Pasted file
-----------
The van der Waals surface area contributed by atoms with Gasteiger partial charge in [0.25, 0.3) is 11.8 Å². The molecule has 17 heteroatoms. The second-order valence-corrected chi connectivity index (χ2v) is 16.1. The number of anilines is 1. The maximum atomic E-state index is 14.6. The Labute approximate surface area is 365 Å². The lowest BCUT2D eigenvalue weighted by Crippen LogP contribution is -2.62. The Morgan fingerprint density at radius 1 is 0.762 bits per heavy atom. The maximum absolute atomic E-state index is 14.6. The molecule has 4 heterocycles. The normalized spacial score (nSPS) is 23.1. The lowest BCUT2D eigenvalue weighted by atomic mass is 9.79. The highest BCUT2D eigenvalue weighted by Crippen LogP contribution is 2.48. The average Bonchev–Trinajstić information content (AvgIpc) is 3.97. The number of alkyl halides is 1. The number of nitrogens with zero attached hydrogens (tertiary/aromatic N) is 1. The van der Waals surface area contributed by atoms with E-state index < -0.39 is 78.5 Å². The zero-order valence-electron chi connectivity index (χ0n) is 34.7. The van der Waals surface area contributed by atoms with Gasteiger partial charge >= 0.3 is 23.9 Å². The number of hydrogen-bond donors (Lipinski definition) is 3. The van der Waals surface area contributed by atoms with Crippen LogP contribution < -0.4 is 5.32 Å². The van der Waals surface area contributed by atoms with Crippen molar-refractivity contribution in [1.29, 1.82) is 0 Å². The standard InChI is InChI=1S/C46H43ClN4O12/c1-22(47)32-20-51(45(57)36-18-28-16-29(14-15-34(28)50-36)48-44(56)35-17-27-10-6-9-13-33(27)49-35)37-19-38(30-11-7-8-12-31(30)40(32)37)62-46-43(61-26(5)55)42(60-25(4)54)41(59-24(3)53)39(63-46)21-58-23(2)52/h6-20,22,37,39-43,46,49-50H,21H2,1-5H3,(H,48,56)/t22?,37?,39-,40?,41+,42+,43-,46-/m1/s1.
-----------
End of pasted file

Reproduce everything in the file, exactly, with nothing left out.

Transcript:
The van der Waals surface area contributed by atoms with Gasteiger partial charge in [0.25, 0.3) is 11.8 Å². The molecule has 17 heteroatoms. The second-order valence-corrected chi connectivity index (χ2v) is 16.1. The number of anilines is 1. The maximum atomic E-state index is 14.6. The Labute approximate surface area is 365 Å². The lowest BCUT2D eigenvalue weighted by Crippen LogP contribution is -2.62. The Morgan fingerprint density at radius 1 is 0.762 bits per heavy atom. The maximum absolute atomic E-state index is 14.6. The molecule has 4 heterocycles. The normalized spacial score (nSPS) is 23.1. The lowest BCUT2D eigenvalue weighted by atomic mass is 9.79. The highest BCUT2D eigenvalue weighted by Crippen LogP contribution is 2.48. The average Bonchev–Trinajstić information content (AvgIpc) is 3.97. The number of alkyl halides is 1. The number of nitrogens with zero attached hydrogens (tertiary/aromatic N) is 1. The van der Waals surface area contributed by atoms with E-state index < -0.39 is 78.5 Å². The zero-order valence-electron chi connectivity index (χ0n) is 34.7. The van der Waals surface area contributed by atoms with Gasteiger partial charge >= 0.3 is 23.9 Å². The number of hydrogen-bond donors (Lipinski definition) is 3. The van der Waals surface area contributed by atoms with Crippen LogP contribution < -0.4 is 5.32 Å². The van der Waals surface area contributed by atoms with Crippen molar-refractivity contribution in [1.29, 1.82) is 0 Å². The standard InChI is InChI=1S/C46H43ClN4O12/c1-22(47)32-20-51(45(57)36-18-28-16-29(14-15-34(28)50-36)48-44(56)35-17-27-10-6-9-13-33(27)49-35)37-19-38(30-11-7-8-12-31(30)40(32)37)62-46-43(61-26(5)55)42(60-25(4)54)41(59-24(3)53)39(63-46)21-58-23(2)52/h6-20,22,37,39-43,46,49-50H,21H2,1-5H3,(H,48,56)/t22?,37?,39-,40?,41+,42+,43-,46-/m1/s1.